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So, there we were, in Cabarete, Dominican Republic. 

While it's still a resort area with an endless number of things to do and good food to eat, it's a little bit off the beaten path of the big, all-inclusive resorts. 

That was my fault. I don't like people all that much, and when I was researching this trip, I started focusing on the descriptions of places as the perfect destination for events like bachelor parties, among others. I have nothing against bachelor parties, or bachelors for that matter, but I do have three beautiful teenage granddaughters and I was concerned that I'd be spending the whole trip trying to arrange fatal kite-surfing accidents for a bunch of fraternity bros. 

That didn't seem relaxing. For anyone. 

I spent way too much time on the internet, doing search after search, and kept coming up with a place called Palmas Doradas, a six-bedroom house with a full outdoor kitchen and small swimming pool, all in its own little compound, and roughly a one-minute walk from the beach. 

To get there we had to fly into the third biggest airport in the country and fly out of the fourth biggest. That was no big tragedy, because the hour and a half drive through the mountains went through some gorgeous scenery, which half of our group missed, because they more or less fell unconscious as soon as they climbed into the van. 

We left the airport on a good road filled edge to edge with people who followed a code of traffic regulations unknown to me but seemed to depend way too much on people surviving due to a Christmas miracle. 

The traffic thinned out the higher we went, until I could look out the van window at a banana plantation about a half mile below us. For a short stretch it seemed like there was a massive drop off on BOTH sides of the road, but that was possibly a sleep-deprived hallucination.  

Daylight was fading when we came down out of the mountains. The driver pulled up to a steel door, punched a code into a lockbox, handed out keys, and departed with a cheery wave. I'd explained, many times, that as far as I was concerned my responsibilities as tour director ended as soon as we got off the airplane. The rest of the family dealt out bedrooms without my input and when queried, our host replied by text that there was a cousin who was willing to arrange for food on Christmas Day evening.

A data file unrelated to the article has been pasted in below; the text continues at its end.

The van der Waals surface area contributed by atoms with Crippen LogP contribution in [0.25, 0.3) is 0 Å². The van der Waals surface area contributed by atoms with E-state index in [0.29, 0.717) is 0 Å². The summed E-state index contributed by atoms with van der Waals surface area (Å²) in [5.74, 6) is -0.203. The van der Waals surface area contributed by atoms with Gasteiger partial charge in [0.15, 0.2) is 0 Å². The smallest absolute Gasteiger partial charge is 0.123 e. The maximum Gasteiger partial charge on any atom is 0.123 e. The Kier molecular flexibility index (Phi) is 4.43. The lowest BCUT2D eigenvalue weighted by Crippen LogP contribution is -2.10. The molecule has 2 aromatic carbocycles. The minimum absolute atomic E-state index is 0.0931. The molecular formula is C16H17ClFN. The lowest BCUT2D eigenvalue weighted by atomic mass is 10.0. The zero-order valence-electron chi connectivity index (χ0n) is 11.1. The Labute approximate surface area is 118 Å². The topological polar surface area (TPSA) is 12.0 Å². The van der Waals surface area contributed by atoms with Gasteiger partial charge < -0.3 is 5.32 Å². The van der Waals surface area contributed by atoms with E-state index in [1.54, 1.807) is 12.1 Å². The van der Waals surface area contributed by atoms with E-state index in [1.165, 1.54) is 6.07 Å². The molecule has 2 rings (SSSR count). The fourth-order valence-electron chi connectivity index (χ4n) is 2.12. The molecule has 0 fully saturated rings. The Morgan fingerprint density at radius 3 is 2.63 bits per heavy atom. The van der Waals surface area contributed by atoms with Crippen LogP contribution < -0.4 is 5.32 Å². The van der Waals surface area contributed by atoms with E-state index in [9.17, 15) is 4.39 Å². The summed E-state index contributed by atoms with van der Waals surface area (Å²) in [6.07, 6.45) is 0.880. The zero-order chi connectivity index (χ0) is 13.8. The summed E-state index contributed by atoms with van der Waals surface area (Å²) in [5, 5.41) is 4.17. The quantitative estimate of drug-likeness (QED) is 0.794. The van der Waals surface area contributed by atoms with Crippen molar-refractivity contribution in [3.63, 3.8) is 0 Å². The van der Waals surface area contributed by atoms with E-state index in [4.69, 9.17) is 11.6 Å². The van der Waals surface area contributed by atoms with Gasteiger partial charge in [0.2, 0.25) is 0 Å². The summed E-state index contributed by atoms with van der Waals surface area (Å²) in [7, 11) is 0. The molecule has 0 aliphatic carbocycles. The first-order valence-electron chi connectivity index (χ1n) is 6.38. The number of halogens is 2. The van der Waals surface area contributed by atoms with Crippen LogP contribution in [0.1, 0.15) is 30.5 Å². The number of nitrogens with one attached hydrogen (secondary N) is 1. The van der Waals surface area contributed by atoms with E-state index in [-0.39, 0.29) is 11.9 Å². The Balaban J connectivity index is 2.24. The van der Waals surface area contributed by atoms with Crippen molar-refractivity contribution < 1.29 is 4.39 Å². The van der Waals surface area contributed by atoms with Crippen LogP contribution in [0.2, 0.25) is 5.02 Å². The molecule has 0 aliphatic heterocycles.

While we were waiting for sustenance to be delivered, I walked down to the beach. I have no idea if it's the Norwegian blood that flows in my veins or if it's a universal feeling, but there’s something about the sound of big waves crashing on an endless shore that stirs my soul.  

The beach stretched for miles, and I didn't see another human being. It had been a long day, a long month, a long year, and I was weary right down to my toes with the sort of exhaustion that takes more than one night's sleep to repair. There had been about a dozen times over the year when this whole project had seemed too complicated, expensive, and just plain goofy to pull off. But it was falling evening on Christmas Day, most of the people I love on earth were together in one house, in another country, and were rapidly changing into swimming suits and heading for the surf. I pulled off my shoes, rolled up my jeans, walked a few steps through the loose sand, and let the waves curl around my toes. 

The water was warm, and I sighed and felt myself begin to relax. 

Copyright 2024 Brent Olson 


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